0: key inaccessible (Invalid argument)
0: key inaccessible (Invalid argument)
0: key inaccessible (Invalid argument)
0: key inaccessible (Invalid argument)
0: key inaccessible (Invalid argument)
0: key inaccessible (Invalid argument)
0: key inaccessible (Invalid argument)
0: key inaccessible (Invalid argument)
0: key inaccessible (Invalid argument)
0: key inaccessible (Invalid argument)
0: key inaccessible (Invalid argument)
0: key inaccessible (Invalid argument)
0: key inaccessible (Invalid argument)
0: key inaccessible (Invalid argument)
0: key inaccessible (Invalid argument)
0: key inaccessible (Invalid argument)
0: key inaccessible (Invalid argument)
0: key inaccessible (Invalid argument)
0: key inaccessible (Invalid argument)
0: key inaccessible (Invalid argument)
0: key inaccessible (Invalid argument)
0: key inaccessible (Invalid argument)
0: key inaccessible (Invalid argument)
0: key inaccessible (Invalid argument)
0: key inaccessible (Invalid argument)
0: key inaccessible (Invalid argument)
0: key inaccessible (Invalid argument)
0: key inaccessible (Invalid argument)
0: key inaccessible (Invalid argument)
0: key inaccessible (Invalid argument)
0: key inaccessible (Invalid argument)
0: key inaccessible (Invalid argument)
0: key inaccessible (Invalid argument)
0: key inaccessible (Invalid argument)
0: key inaccessible (Invalid argument)
0: key inaccessible (Invalid argument)
0: key inaccessible (Invalid argument)
0: key inaccessible (Invalid argument)
0: key inaccessible (Invalid argument)
0: key inaccessible (Invalid argument)
0: key inaccessible (Invalid argument)
0: key inaccessible (Invalid argument)
0: key inaccessible (Invalid argument)
0: key inaccessible (Invalid argument)
0: key inaccessible (Invalid argument)
0: key inaccessible (Invalid argument)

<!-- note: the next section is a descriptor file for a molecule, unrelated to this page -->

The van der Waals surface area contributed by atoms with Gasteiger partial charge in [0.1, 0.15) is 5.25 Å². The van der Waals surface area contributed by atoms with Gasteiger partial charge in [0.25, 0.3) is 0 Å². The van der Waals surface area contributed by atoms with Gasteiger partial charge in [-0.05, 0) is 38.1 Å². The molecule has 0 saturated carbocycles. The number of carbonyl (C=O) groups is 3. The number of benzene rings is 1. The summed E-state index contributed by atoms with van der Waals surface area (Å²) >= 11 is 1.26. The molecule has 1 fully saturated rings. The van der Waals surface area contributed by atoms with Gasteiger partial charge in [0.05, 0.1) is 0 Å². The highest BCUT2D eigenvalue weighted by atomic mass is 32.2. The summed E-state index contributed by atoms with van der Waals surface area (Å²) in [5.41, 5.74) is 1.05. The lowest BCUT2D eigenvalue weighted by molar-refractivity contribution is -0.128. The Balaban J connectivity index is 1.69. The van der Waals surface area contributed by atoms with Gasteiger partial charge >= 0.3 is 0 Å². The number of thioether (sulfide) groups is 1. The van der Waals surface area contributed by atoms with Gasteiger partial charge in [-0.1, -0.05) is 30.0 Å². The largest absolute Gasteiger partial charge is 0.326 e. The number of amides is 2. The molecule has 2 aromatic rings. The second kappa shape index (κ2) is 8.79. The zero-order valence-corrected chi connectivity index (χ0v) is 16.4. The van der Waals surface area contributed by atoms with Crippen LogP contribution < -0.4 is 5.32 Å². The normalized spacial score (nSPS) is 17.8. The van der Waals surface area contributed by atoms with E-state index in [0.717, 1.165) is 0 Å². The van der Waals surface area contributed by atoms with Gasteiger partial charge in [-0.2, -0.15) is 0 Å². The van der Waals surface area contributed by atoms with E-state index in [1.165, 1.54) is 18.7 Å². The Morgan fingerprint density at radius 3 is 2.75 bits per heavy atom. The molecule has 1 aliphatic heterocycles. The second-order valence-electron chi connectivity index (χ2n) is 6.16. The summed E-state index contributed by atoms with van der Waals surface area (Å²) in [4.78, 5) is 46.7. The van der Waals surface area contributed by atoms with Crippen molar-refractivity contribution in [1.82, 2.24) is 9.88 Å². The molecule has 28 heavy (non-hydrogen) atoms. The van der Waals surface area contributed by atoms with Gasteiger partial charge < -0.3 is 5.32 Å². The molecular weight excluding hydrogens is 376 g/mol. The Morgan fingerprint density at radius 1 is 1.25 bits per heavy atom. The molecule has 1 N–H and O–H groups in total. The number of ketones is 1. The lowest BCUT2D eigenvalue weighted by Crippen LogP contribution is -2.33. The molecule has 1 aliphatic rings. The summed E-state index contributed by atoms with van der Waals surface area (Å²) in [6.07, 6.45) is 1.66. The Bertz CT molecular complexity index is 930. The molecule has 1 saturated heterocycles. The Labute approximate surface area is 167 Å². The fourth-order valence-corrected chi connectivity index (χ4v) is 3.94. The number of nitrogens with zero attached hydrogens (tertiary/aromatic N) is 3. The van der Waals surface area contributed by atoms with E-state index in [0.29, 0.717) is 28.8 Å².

0: key inaccessible (Invalid argument)
0: key inaccessible (Invalid argument)
0: key inaccessible (Invalid argument)
0: key inaccessible (Invalid argument)
0: key inaccessible (Invalid argument)
0: key inaccessible (Invalid argument)
0: key inaccessible (Invalid argument)
0: key inaccessible (Invalid argument)
0: key inaccessible (Invalid argument)
0: key inaccessible (Invalid argument)
0: key inaccessible (Invalid argument)
0: key inaccessible (Invalid argument)
0: key inaccessible (Invalid argument)
0: key inaccessible (Invalid argument)
0: key inaccessible (Invalid argument)
0: key inaccessible (Invalid argument)
0: key inaccessible (Invalid argument)
0: key inaccessible (Invalid argument)
0: key inaccessible (Invalid argument)
0: key inaccessible (Invalid argument)
0: key inaccessible (Invalid argument)
0: key inaccessible (Invalid argument)
0: key inaccessible (Invalid argument)
0: key inaccessible (Invalid argument)
0: key inaccessible (Invalid argument)
0: key inaccessible (Invalid argument)
0: key inaccessible (Invalid argument)
10: key inaccessible (Required key not available)
0: key inaccessible (Invalid argument)
64: key inaccessible (Required key not available)
2: key inaccessible (Required key not available)
90575192: key inaccessible (Required key not available)
-1289718489: key inaccessible (Invalid argument)
1226118138: key inaccessible (Required key not available)
1367941247: key inaccessible (Required key not available)
185619277: key inaccessible (Required key not available)
-395441912: key inaccessible (Invalid argument)
745876651: key inaccessible (Required key not available)
2130504598: key inaccessible (Required key not available)
-837867635: key inaccessible (Invalid argument)
-1322709961: key inaccessible (Invalid argument)
-405937745: key inaccessible (Invalid argument)
-1943943650: key inaccessible (Invalid argument)
1965794927: key inaccessible (Required key not available)
1320268544: key inaccessible (Required key not available)
-172599692: key inaccessible (Invalid argument)
-2138721474: key inaccessible (Invalid argument)
892941156: key inaccessible (Required key not available)
1631137843: key inaccessible (Required key not available)
878993761: key inaccessible (Required key not available)